Kazakh Tourism Chairman Reveals Hidden Gems, Tauts Sustainable Tourism, Authenticity

ASTANA – Kazakhstan, a country where astronauts return to Earth and ancient traditions thrive in modern cities, is on the brink of a tourism renaissance as the tourism industry has momentum, said Kairat Sadvakassov, the chairman of Kazakh Tourism national company, in an interview with The Astana Times. In an insightful conversation, he shared how Kazakhstan, the world’s ninth-largest country, is opening its doors to the world.

Assel Satubaldina and Kairat Sadvakassov during the interview. Photo credit: The Astana Times

The COVID-19 pandemic caught the world off guard, severely impacting various sectors, with tourism among the hardest hit. Kazakhstan’s tourism industry faced a staggering 75% decline in arrivals, leading to the temporary closure of many hotels, which were forced to limit their services to laundry or delivery just to stay afloat. 

However, Sadvakassov emphasized the sector’s inherent resilience, noting a remarkable recovery that saw arrivals bounce back to pre-pandemic levels by 2023.

Sadvakassov has over 20 years of experience working in the tourism industry. He has been heading the national company since December 2023. Photo credit: The Astana Times

“We have to congratulate the government on being so fast with helping the industry open up. The geopolitical things that are happening in the region helped Kazakhstan in terms of placing itself on the map as the meeting point. I guess that goes hand in hand with our overall strategy of becoming the MICE [Meetings, incentives, conferences and exhibitions] tourism hub of Central Asia or the Eurasian continent, becoming the meeting point for sports events, political events, and different business events,” he said. 

The country has witnessed an impressive surge in tourist arrivals, surpassing figures seen before the global health crisis. This rise has been observed across both domestic and international arrivals, with certain regions even outperforming their 2019 visitor statistics.

“Domestic-wise, we grew tremendously. Never before people traveled within their own country, so it was a great discovery for our own. People finally started looking inward. I guess some of them got really surprised at how beautiful our country was,” he said.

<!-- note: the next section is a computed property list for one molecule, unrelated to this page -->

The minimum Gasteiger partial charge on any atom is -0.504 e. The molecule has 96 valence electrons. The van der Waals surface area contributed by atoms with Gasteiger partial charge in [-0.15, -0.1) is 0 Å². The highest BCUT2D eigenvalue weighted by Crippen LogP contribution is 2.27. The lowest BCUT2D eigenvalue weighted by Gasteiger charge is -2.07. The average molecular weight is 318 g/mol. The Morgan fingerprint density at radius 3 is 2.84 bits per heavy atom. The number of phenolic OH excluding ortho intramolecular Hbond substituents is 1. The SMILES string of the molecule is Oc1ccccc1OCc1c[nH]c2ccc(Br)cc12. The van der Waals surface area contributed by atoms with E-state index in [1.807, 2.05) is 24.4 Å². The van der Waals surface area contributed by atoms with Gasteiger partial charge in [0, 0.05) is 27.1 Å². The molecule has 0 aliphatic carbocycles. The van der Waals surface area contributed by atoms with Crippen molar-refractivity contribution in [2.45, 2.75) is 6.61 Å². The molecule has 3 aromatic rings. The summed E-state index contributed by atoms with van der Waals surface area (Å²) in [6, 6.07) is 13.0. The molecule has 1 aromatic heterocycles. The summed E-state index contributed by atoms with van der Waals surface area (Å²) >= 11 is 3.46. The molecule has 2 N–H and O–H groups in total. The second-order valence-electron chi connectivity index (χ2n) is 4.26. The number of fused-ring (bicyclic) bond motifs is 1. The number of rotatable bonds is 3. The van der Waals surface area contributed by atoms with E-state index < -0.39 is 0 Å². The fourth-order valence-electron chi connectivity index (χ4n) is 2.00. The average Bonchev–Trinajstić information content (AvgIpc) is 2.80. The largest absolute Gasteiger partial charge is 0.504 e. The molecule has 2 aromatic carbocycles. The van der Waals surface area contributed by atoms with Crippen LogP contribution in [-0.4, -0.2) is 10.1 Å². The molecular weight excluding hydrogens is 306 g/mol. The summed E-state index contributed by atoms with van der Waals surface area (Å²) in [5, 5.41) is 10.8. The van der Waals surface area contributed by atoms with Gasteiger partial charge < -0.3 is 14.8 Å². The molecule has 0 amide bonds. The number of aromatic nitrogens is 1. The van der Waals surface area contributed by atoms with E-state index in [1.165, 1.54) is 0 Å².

According to the data from the Kazakh Ministry of Tourism and Sports, in nine months in 2023, more than 5.4 million Kazakh citizens traveled within the country, which is 550,000 more than during the same period in 2022. Data shows that 834,900 foreign tourists visited the country in the same period. 

Sadvakassov outlined the growth in investments and spending on tourism infrastructure. Infrastructure improvements, including the construction and rehabilitation of roads and the addition of new hotel facilities, have been pivotal. 

“A lot of work is being done on international markets. We are trying to stir things up. After the pandemic, the competition has been huge, like never before,” he said. 

Short and long-haul markets

In terms of international arrivals, a significant highlight was the 1.7 million arrivals from Russia, a figure adjusted to account for the frequent cross-border movement facilitated by over 40 checkpoints along the world’s longest bilateral border. 

Arrivals from Uzbekistan reached 2.7 million visitors. Sadvakassov also mentioned Turkiye and China as key sources of inbound tourism. 

China, in particular, exhibited a 12-fold increase in visitors to 217,000, a surge attributed to a reciprocal visa-free regime facilitating easier travel. The reopening of China post-pandemic has unleashed pent-up demand, and Kazakhstan is poised to capitalize on this opportunity, especially as 2024 was declared Kazakhstan’s tourism year in China. 

A series of cultural and promotional events are planned, starting with a grand opening in Beijing and culminating in a closing ceremony in Almaty to showcase Kazakhstan’s tourism potential to the Chinese market.

“I hope we’ll see more tourists coming from Europe because right now, to be honest, we are still lacking tourists from those markets, basically from what we call the West,” he added.  

Efforts to attract more tourists from the Organization of Turkic States are underway, with Turkistan being spotlighted as a city of tourism. 

Hidden gems in Kazakhstan

Sadvakassov shed light on three captivating destinations within the country, the so-called hidden gems. Each of these places offers a unique blend of natural beauty, cultural heritage, and modernity, promising diverse experiences for tourists.

Turkistan is the number one hidden gem, rightfully deemed a holy place in Kazakhstan. The city is rapidly emerging as a cultural hub, thanks to its state-of-the-art airport and attractions such as the UNESCO (United Nations Educational, Scientific and Cultural Organization) – inscribed grand Khoja Ahmed Yasawi mausoleum and the Karavan Saray complex. This blend of ancient heritage and modern amenities positions Turkistan as a compelling destination for both cultural and leisure tourism.